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Saturday, Nov. 20, 2010
Everyone chime in . . .
By AMY CHAVEZ
Classes start early on our island — 6 a.m. every day, even on Sundays. At least that's what any teacher visiting for the first time would think. This is because there is a "chime" that sounds over the island's PA system at 6 a.m., which lets islanders know that it is time to wake up. The chime happens to be the same one used in public schools throughout Japan to indicate the beginning and end of classes.
Chimes, still heard in the countryside in Japan, are a hangover from the past when people didn't have watches and spent their days in the fields harvesting rice and vegetables. Farmers had to wake up early to tend their fields in the cool of the morning. The chime sounded again at 12 for lunch, a signal for everyone to stop working, sit down under the shade of a tree, and eat their obento lunch. The 5 p.m. chime indicates the working day is finished. The chime sounds one last time at 9 p.m. indicating it is time for bed. Early to bed, early to rise.
Many tourists are surprised when they visit the island and hear this chime. One person who was particularly annoyed by it described it as "military music." Now, when I think of military music, I think of "Taps" also played at the end of the day in the military (and at funerals, a more final end of a day). But our chime isn't nearly that nice. Our island's chimes sound more like simple bars on a children's electric keyboard that merely go up and down the scale once, and then repeat.
Most tourists are so confused by the chimes, they can't imagine what they are for. "What's that noise?" they always ask. Interesting word choice, isn't it? Not chime, not melody, not sound, but noise. Indeed, it would make a good Lynyrd Skynyrd song. (C'mon, everyone: "Ooooh that noise, Can't you hear that noise? Ooooh that noise . . .")
Hey, the "noise" could be worse. At least it's not that annoying beeping sound trucks make when they back up (which, by the way, is designed to be annoying so that people will take notice). And chimes are a lot better than the noon fire station whistle we had in the U.S. when I was growing up. But I do think the chime is outdated — they should be using ringtones.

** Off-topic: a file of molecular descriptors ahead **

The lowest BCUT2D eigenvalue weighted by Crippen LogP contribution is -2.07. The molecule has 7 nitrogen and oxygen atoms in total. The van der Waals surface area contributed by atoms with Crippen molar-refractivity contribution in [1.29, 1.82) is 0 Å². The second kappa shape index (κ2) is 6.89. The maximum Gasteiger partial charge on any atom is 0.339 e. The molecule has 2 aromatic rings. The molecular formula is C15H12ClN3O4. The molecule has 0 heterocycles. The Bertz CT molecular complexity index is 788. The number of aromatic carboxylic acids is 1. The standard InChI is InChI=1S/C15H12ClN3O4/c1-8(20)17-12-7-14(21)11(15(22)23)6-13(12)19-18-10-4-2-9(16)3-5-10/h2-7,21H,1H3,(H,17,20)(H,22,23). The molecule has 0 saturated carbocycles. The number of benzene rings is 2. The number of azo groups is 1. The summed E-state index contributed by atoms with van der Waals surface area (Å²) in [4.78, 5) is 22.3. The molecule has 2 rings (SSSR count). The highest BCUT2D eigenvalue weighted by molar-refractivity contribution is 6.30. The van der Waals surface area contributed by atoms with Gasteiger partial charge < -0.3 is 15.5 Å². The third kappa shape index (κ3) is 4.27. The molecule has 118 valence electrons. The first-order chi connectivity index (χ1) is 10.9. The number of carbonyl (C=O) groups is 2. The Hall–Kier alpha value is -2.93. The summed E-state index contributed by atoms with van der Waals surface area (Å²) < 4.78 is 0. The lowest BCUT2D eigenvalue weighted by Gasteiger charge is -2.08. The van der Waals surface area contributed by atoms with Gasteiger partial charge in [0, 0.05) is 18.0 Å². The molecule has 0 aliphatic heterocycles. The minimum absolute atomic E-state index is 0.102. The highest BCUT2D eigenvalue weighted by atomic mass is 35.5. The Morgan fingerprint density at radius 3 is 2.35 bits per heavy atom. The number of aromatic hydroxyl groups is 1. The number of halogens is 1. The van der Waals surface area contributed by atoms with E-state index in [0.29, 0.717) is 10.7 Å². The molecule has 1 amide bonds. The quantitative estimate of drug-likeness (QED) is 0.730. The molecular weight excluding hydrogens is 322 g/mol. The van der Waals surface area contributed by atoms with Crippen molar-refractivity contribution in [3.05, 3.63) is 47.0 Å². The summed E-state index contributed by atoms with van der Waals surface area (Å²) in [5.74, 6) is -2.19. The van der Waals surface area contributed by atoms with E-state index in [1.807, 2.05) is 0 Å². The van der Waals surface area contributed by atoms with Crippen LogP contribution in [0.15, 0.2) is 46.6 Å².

There are some creative ringtones these days, even natural ones that would more appropriately reflect island life. Like quacking ducks. Only problem is, over a PA system, it would sound like a giant duck invasion every morning. Now, it just sounds like a giant classroom change. Perhaps the chime is really for the schools of fish in the port.
Or how about playing songs? "Beethoven's Fifth" at 6 a.m. would surely be more effective getting people out of bed. Noon time could be heralded by Men at Work's song "Down Under" where you can get a Vegemite sandwich. The 5 p.m. tune would be Johnny Paycheck's 1980s hit "Take this Job and Shove it." And Japan's favorite, "Auld Lang Syne," for the 9 o'clock evening chimes would surely put anyone straight to sleep.
It would be difficult to get everyone to agree on what songs to play, however. And you know how adamant Japan is about coming to consensus on things. At least with the current chimes we can reach consensus: No one is particularly repelled nor enthralled by them.
The chime at 6 a.m. doesn't bother me, mainly because it means one thing — I don't have to get out of bed yet! It's like someone waking you up every morning just to tell you you've got another couple hours of sleep. You feel so lucky! And who doesn't like to roll over and go back to sleep? It's like a snooze alarm but better, because the next chime doesn't come until noon, so it doesn't demand that you get up. Suggest that you're a lazy old sod? Maybe.
As islanders, like the tides rising and falling every six hours, we are so used to the chimes that we hardly take notice of them. The point of the chimes in this day and age is probably just to keep everyone in sync. It's the same idea as the ferries, which incidentally, run like clockwork. Why have one ferry constantly running back and forth all day long when you can get everyone to synchronize their actions by congregating at the port at a certain time, and collectively boarding the ferry? It's all part of the island harmony.
Once you get used to this synchronicity, you appreciate it. You know that no mainland guests can arrive at times other than when the ferry arrives and no package can arrive at some odd time of the day. There is no wondering what time the UPS man or the TV repair man will show up.
Which got me thinking. Maybe we could just stop all the ferries completely. Stop the movement of people! Then we could all just sit around and party all day long, watch the tides come and go, and every morning roll over and go back to sleep!